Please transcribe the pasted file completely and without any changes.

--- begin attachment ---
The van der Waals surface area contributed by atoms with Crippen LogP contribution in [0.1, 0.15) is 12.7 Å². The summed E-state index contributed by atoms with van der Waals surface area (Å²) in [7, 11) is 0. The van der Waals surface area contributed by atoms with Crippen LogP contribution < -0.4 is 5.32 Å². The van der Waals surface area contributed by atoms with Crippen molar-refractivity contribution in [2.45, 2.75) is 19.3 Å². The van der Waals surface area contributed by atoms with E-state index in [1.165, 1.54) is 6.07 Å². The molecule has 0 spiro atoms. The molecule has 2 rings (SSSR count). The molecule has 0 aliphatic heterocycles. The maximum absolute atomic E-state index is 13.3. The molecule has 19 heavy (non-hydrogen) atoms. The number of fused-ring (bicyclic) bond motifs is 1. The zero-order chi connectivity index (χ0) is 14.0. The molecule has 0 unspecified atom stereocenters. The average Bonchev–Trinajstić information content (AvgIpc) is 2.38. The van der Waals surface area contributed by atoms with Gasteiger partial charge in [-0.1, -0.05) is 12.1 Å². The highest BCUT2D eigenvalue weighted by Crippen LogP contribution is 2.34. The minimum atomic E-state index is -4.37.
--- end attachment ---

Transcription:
The van der Waals surface area contributed by atoms with Crippen LogP contribution in [0.1, 0.15) is 12.7 Å². The summed E-state index contributed by atoms with van der Waals surface area (Å²) in [7, 11) is 0. The van der Waals surface area contributed by atoms with Crippen LogP contribution < -0.4 is 5.32 Å². The van der Waals surface area contributed by atoms with Crippen molar-refractivity contribution in [2.45, 2.75) is 19.3 Å². The van der Waals surface area contributed by atoms with E-state index in [1.165, 1.54) is 6.07 Å². The molecule has 0 spiro atoms. The molecule has 2 rings (SSSR count). The molecule has 0 aliphatic heterocycles. The maximum absolute atomic E-state index is 13.3. The molecule has 19 heavy (non-hydrogen) atoms. The number of fused-ring (bicyclic) bond motifs is 1. The zero-order chi connectivity index (χ0) is 14.0. The molecule has 0 unspecified atom stereocenters. The average Bonchev–Trinajstić information content (AvgIpc) is 2.38. The van der Waals surface area contributed by atoms with Gasteiger partial charge in [-0.1, -0.05) is 12.1 Å². The highest BCUT2D eigenvalue weighted by Crippen LogP contribution is 2.34. The minimum atomic E-state index is -4.37.